BY RICHARD CAWLEY
The summer break is over for Millwall’s players – as they report back for pre-season today.
The Lions’ first friendly is on July 6 at Concord Rangers and before that they will be honing their fitness.
Laurence Bloom plays a crucial role in Millwall’s pre-season preparations. He has been head of performance since June 2016 and has spent more than a decade in football – including a lengthy spell with Charlton Athletic.
He was tempted away from his job as a sports science consultant at Nottingham Forest to come back to South London.
Bloom and the rest of Millwall’s first-team staff were back at the club’s Calmont Road training ground yesterday.
“We’ll be having meetings and going through the planning of pre-season,” said Bloom. “We have already done it, but it is getting those final touches together.
“Every year we try and look at what went well and what didn’t go well. It has evolved. We try and make little modifications but generally the structure is quite similar.
“The first day is mainly a battery of tests – things like flexibility and basic strength testing which could focus on the quads, hamstrings and calves.
“Then it will be anthropometric tests. That’s things like body fat, skin fold levels and the girth to key limbs – quad, hamstring and waist measurements.
“We do some performance-based tests which are things like explosive power, vertical jumping testing. We do single leg hop test to measure single leg power and stability.
“For someone like Bradders [Tom Bradshaw] coming back from a leg injury like an ACL then this is a really good baseline marker of the rehab progress.
“It shows how they are reacting and how they are not.”
Bloom started with Southend’s academy in 2005. So how has the role changed?
“It has, all the subtle changes you make over 10-12 years is probably quite drastic,” he said. “Because it is quite progressive you don’t realise that.
“When you look at the early 2000s, a lot of clubs have moved forward from that. Players look after themselves better in the off-season and come back in quite good physical condition.
‘Looking back many years ago, players would come back overweight and they’d use pre-season to get their fitness.
“Now they have an off-season programme to follow and we expect them to come back in relatively good shape – they are not coming back with any excess body fat.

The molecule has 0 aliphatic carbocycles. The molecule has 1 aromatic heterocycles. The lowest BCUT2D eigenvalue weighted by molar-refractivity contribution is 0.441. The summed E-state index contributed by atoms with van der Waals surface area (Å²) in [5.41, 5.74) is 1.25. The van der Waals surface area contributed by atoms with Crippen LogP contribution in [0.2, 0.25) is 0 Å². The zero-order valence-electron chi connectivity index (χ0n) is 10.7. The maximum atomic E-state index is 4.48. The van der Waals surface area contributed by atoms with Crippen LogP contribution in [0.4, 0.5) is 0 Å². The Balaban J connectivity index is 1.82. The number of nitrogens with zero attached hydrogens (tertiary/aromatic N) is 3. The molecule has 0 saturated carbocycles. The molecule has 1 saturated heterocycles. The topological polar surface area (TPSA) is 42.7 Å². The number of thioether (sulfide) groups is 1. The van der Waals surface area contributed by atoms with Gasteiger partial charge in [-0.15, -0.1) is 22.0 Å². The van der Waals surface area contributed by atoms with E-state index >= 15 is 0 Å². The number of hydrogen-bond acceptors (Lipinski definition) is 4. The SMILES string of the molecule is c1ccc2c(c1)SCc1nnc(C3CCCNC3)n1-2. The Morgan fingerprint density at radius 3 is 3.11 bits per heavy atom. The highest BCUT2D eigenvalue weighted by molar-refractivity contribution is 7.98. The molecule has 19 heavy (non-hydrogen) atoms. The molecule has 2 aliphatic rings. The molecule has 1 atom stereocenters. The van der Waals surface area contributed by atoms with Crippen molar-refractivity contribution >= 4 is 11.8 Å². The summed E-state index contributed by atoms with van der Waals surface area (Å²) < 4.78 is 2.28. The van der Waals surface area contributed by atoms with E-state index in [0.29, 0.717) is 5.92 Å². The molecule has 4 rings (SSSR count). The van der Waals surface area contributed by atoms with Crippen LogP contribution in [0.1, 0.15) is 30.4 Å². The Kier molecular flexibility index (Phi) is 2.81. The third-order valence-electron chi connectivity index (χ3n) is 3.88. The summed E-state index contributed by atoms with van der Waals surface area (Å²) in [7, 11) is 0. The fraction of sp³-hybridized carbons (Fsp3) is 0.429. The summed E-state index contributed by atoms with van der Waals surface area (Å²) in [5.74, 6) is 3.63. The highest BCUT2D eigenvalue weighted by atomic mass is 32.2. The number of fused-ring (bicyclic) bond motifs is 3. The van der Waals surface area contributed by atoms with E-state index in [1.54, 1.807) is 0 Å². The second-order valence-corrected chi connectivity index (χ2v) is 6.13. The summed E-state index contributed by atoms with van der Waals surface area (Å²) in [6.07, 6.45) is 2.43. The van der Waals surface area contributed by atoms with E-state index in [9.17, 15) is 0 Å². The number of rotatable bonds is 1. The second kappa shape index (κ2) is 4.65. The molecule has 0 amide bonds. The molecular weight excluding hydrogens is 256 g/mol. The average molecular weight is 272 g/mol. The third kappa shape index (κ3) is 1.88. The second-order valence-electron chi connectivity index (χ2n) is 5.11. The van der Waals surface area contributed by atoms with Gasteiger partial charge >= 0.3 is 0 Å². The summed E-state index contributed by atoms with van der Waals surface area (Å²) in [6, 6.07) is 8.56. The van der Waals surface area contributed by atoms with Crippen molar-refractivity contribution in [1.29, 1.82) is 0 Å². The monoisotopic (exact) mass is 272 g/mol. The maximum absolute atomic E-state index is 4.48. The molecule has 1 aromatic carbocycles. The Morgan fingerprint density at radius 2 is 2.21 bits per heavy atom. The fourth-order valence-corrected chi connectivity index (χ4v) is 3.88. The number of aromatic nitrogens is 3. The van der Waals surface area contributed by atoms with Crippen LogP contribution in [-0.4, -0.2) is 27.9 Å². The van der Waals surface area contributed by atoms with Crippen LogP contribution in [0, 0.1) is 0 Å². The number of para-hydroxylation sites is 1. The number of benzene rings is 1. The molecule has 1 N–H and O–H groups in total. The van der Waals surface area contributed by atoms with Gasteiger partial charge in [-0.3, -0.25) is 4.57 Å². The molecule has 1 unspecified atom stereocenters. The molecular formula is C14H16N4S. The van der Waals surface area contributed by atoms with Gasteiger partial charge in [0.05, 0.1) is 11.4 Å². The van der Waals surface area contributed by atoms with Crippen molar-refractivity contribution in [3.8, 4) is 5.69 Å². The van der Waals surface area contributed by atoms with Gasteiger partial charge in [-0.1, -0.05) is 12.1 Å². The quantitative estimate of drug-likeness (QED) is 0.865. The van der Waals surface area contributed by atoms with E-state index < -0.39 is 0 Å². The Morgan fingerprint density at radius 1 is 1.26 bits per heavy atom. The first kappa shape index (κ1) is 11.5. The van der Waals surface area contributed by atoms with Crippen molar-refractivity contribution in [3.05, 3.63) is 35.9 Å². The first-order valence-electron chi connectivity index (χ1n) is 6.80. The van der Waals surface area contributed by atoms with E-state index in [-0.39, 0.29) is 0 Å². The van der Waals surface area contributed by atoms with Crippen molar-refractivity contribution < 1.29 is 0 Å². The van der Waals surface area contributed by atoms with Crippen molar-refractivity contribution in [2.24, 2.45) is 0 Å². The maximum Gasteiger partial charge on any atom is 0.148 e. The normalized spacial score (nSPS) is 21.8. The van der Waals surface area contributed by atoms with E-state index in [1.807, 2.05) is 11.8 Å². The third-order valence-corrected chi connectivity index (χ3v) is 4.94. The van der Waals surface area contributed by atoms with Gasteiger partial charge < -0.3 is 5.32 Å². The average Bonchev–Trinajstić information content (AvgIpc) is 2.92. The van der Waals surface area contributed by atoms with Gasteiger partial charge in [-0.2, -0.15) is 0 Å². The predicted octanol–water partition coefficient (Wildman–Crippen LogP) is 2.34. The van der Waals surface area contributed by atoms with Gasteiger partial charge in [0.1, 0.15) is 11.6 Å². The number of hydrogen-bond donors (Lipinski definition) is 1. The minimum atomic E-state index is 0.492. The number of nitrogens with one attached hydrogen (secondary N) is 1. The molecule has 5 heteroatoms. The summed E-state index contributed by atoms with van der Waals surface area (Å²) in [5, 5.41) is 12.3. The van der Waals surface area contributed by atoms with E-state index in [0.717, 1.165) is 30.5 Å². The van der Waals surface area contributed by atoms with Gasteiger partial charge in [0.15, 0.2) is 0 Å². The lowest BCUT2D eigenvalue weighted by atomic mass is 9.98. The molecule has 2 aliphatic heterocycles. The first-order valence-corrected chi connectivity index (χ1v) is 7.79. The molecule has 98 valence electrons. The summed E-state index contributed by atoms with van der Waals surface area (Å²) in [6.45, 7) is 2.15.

“They have running drills and strength exercises to follow in the gym. We expect them to be quite robust for the strength work and preparation work that they’ll be doing in pre-season. That gives us the base to intensify what we do and make it much more football specific earlier on.
“In the old days they’d probably spend just two weeks doing work without the balls. Whereas the balls are out day one or two and the fitness-type drills they are doing is a lot more off-the-ball specific.
“The season is very long, probably 10-and-a-half months including pre-season. From the final game of last season to the start of pre-season is seven weeks, so across the year they get two months of rest. We do allow them to go away and switch off mentally and physically, go away with your families and friends. The younger lads might go away to Marbella and let their hair down a little bit.
“They are not robots, they want to have a bit of a life as well. We’ll look at how many games they have played, so it might vary, but it’s generally three weeks of R&R. Don’t worry about training, if you want to do a bit of swimming or play a little sport then fine – but keep it quite low level.
“Then it is a full week of progressive build-up going into pre-season, so each week the intensity of their programme will increase to prepare them for the first week of pre-season.
“In the old days players would go seven weeks without doing anything and that first week would be a massive increase in training loads – from doing nothing to doing double sessions.
“That’s a massive risk factor for players getting injured. Now what we do is bridge the gap between that transition of being away but keeping yourself fit. We don’t want to overload them and they break down.”
Millwall have had three players working back to fitness over the summer.
Tom Bradshaw suffered cruciate knee ligament damage, Murray Wallace had significant ankle ligament damage while Ben Thompson tore his hamstring.
Bloom said: “I’ve got a good working relationship with Paul Tanner, the physio. So between the sports science and the medical department there is continuity there.
“We are quite involved in the rehab. The physios will generally look after the early to mid stage of a player being injured and then we’ll pick them up mid to late stage. We’ll do end stage rehab and get them transitioning back into training.
“It’s not in isolation, we work pretty closely through the whole process.
“We need to make sure the players get some time off. Bradders has had a real tough year – he has been rehabbing for seven or eight months. I’m trying to give him some down time, so he can get away as well.
“It’s looking positive for all three [players to be back in pre-season training]. Bradders was the longest-term injury, so he was probably touch and go that at the end of last season we could have put him back into training.
“We just thought it was a little bit too early, a little bit high risk for him breaking down. The extra two to three months during the off season gives us a lot more time to get that knee stronger.
“We’re looking to integrate him as early as we can into pre-season but his programme will be modified. The same with Muzza. We’ve got to be a little bit careful with Thommo because he had quite a serious hamstring injury.
“He’s a real eager lad and will push himself a bit. We probably need to rein him in a little bit.
“He might not be on full training schedule that other players are on and just manage his load to avoid that re-injury really.
“Thommo has got a few more boxes to tick and physical markers to work through before he is ready to train.”